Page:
Tax fairness for the middle class. This has been one of the pillars of the current federal government. Finance Minister Bill Morneau has been quoted as saying “When people pay their taxes, they want to know that their neighbour pays roughly the same taxes. Right now there are some loopholes in our system that means that that is not necessarily always the case.”
When Morneau talks about loopholes in this context, he is speaking about using private corporations. As he has said “You don't want people to be shielding money inside the private corporation at the private corporation tax rate with no long-term intent of actually making investments into the business; it's just a way of shielding their gains from tax.”
What does this mean for business owners?
What these quotes do not mention is differing levels of risk, explains Rachel Gervais, Partner and GTA Tax service line leader. “When comparing a business owner to his neighbour who is an employee, you cannot forget that the business owner creates wealth and drives growth for the Canadian economy but does not have the security that many employees have, nor do they have a pension plan or other retirement benefits. The business owner is taking risks that an employee is not. The primary driver for a business owner to use a corporation is often personal liability protection, not to save taxes.”
That is not to say that there are not tax savings in using corporations, but that simply comparing tax rates between individuals may not be an entirely fair comparison.
In the 2017 federal budget, the government announced that they have been studying the way private corporations are used to save taxes. In the 2017 budget papers, the government identified three main strategies that are currently being used by owners of private corporations to take advantage of preferential tax rates:
A corporation with multiple shareholders and different classes of shares can pay dividends of varying amounts to shareholders, depending on which class they hold. If some of the shares are held by individuals who are not high-income individuals, such as the taxpayer's spouse or adult children, then some income of the company can be paid by way of dividend to the lower-income shareholders. By doing this, some business profits will be taxed at a lower overall tax rate than if all of the income was earned directly by the taxpayer. This is an example of a tax-saving strategy known as “income or dividend sprinkling.”
Canada has a tax system for Canadian private corporations and their shareholders that is built on the concept of “integration.” That is, an owner-manager carrying on a business in a corporation should pay the same amount of tax on that business income as they would pay if such income was earned directly by them in an unincorporated business. When income is earned in a corporation and then paid to an owner-manager as a dividend, there are two levels of tax to consider. There is the initial corporate tax, and a second level of tax that occurs when the dividend is paid to the owner-manager. The initial corporate tax is lower than the tax that would be paid by the owner-manager if the business profits had been paid out in the year to the owner-manager in the form of salary. If the funds are not needed by the owner-manager, then paying just the initial corporate layer of tax and retaining the funds in the corporation can allow for a tax deferral. This strategy defers the payment of the second level of tax, which occurs when dividends are paid from the corporation and are taxed in the hands of the individual shareholder. Where the income earned in the company is in excess of the shareholders' needs and is not re-invested in a business, this indefinite deferral of tax can be a form of real tax savings.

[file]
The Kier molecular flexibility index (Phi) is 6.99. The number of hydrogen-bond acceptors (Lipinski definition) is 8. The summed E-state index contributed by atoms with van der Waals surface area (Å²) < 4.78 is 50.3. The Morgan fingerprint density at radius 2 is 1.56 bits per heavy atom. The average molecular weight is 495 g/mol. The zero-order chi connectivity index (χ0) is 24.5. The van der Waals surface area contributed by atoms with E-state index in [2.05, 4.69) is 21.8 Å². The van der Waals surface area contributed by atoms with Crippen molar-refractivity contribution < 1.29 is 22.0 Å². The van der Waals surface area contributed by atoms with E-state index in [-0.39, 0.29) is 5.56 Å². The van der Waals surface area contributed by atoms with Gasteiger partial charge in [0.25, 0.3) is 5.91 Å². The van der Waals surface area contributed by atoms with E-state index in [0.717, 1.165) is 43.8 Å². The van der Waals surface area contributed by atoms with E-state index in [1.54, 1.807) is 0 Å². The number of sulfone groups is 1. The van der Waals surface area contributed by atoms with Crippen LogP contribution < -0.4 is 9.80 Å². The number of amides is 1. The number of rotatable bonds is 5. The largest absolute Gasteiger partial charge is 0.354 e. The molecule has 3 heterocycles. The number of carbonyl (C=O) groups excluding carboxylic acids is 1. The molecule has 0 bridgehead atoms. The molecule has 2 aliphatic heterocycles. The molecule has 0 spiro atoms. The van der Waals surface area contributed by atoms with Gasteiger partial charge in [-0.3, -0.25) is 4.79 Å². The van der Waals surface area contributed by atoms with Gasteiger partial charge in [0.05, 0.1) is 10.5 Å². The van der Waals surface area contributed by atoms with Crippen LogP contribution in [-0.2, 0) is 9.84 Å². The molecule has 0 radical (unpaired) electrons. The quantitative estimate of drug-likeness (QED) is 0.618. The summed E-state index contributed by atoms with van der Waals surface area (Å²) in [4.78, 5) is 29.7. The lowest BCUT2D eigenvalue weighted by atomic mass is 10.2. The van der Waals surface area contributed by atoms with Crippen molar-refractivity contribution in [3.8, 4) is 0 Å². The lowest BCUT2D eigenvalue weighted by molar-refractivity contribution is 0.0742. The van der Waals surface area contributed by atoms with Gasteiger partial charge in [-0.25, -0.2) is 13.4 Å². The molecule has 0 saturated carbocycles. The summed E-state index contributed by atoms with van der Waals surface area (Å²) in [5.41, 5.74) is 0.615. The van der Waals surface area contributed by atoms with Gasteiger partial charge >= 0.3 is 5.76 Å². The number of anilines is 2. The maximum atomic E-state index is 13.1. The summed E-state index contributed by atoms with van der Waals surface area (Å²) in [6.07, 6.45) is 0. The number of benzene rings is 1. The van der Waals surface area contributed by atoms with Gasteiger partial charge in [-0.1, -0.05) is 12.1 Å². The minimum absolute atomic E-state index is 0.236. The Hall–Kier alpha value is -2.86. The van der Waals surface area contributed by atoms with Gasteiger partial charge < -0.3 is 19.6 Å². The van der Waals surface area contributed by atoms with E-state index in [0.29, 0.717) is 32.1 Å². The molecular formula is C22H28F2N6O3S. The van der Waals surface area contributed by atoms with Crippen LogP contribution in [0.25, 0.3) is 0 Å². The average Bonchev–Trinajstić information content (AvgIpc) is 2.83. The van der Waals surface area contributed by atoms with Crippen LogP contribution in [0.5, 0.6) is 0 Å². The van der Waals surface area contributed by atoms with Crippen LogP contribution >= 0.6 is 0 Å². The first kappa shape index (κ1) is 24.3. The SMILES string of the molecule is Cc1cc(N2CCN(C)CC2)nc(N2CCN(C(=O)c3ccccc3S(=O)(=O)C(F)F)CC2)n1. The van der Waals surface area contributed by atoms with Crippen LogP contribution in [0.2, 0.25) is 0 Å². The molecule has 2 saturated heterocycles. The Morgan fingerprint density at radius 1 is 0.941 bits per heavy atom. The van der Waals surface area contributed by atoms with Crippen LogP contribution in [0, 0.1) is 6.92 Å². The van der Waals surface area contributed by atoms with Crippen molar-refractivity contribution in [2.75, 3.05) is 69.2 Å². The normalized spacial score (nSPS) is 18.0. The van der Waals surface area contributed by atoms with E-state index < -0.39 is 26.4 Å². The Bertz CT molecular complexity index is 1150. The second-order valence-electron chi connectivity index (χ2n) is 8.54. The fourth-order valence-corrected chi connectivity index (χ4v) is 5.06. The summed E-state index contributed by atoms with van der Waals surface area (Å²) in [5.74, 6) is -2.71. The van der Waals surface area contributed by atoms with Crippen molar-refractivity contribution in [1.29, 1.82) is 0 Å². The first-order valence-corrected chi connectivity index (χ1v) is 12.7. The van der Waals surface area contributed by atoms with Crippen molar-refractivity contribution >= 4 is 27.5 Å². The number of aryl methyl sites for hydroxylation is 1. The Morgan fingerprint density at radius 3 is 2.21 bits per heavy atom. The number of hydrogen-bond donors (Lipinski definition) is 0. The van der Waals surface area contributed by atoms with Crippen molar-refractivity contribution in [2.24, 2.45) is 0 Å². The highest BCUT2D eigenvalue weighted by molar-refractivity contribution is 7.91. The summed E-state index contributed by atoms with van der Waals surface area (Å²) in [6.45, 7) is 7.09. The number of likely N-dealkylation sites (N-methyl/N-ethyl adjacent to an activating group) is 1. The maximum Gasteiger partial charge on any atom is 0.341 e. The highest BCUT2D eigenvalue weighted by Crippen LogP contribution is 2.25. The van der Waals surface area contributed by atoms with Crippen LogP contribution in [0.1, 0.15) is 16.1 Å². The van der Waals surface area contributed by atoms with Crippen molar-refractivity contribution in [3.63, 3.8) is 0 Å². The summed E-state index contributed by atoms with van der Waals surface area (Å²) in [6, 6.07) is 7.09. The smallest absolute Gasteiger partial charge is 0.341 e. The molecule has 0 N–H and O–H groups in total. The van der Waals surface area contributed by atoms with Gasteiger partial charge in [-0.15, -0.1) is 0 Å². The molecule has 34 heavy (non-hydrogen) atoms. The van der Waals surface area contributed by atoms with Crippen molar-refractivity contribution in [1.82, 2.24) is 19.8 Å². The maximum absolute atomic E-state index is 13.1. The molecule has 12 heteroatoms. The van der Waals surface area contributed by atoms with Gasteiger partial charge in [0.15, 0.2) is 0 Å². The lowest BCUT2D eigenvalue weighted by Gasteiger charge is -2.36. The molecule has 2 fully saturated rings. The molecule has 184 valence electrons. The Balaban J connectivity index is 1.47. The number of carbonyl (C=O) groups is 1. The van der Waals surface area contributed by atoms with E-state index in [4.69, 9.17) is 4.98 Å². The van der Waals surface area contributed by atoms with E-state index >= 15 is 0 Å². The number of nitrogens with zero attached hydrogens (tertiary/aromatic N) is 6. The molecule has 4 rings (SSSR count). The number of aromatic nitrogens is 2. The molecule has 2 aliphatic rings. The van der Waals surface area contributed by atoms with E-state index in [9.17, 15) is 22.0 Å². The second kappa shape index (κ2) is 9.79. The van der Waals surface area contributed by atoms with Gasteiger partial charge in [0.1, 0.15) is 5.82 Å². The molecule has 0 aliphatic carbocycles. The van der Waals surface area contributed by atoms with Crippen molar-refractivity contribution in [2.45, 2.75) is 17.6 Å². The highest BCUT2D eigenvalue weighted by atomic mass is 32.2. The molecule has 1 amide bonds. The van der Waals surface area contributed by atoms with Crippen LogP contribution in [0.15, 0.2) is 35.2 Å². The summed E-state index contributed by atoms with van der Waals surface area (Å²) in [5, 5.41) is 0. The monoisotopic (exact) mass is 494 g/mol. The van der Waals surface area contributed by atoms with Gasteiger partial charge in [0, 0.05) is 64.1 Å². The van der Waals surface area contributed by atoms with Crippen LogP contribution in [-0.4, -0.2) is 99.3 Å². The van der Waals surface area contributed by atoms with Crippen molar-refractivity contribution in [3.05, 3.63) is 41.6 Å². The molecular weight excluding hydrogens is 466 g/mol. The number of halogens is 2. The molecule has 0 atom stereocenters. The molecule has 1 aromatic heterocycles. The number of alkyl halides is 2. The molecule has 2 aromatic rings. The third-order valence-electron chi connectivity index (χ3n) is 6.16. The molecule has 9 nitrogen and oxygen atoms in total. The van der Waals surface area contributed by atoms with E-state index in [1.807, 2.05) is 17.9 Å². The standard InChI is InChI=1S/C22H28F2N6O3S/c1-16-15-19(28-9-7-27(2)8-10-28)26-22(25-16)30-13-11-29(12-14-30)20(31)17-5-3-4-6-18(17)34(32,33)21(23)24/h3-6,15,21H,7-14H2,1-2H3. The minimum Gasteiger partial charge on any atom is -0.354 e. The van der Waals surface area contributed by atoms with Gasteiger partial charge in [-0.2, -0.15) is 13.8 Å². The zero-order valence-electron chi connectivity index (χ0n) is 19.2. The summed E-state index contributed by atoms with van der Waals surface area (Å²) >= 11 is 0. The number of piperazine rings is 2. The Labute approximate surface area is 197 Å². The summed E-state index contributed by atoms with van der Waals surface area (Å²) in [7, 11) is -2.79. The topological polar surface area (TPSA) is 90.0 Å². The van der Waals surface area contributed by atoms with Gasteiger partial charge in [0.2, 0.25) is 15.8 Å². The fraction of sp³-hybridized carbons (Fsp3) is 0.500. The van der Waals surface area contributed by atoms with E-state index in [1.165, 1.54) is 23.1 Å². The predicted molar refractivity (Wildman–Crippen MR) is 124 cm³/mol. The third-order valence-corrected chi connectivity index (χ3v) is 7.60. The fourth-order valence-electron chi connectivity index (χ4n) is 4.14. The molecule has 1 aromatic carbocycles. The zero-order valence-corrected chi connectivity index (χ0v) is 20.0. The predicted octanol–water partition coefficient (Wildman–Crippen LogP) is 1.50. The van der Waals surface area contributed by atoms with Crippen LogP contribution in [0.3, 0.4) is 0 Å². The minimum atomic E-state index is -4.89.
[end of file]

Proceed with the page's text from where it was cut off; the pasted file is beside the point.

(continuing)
Extracting Funds Tax Effectively
There is currently a tax rate difference between income paid from a private corporation in the form of a dividend and the tax rate that would be paid if the corporation was sold and the individual shareholder paid tax on the resulting capital gain. This rate differential creates an incentive to extract funds from a corporation by creating a capital gain instead of paying a dividend to the shareholder, which is a form of tax savings.
As announced by Minister Morneau at a recent Board of Trade speech in Toronto, we expect the government to release a consultation paper in the coming days or weeks proposing changes to the way private corporations are taxed as a way of dealing with these three tax savings strategies. Following the release of this paper, we will be hosting a webinar with Dave Walsh, Tax Service Line Leader for Canada along with a number of our Partners in order to review and discuss the impact on private corporation owners. Our BDO Canada Tax advisors will remain dedicated to providing you with updates and information as it is released.
Update - July 18, 2017
Finance Minister Bill Morneau released the much anticipated consultation paper on July 18 proposing changes to how private corporations are used to gain tax advantages. The Canadian Department of Finance promised a consultation paper, however, Canadian taxpayers received proposals with effective dates and draft legislation on income splitting and conversion of capital gains. The federal government is asking for further consultation around holding passive investments inside a private corporation.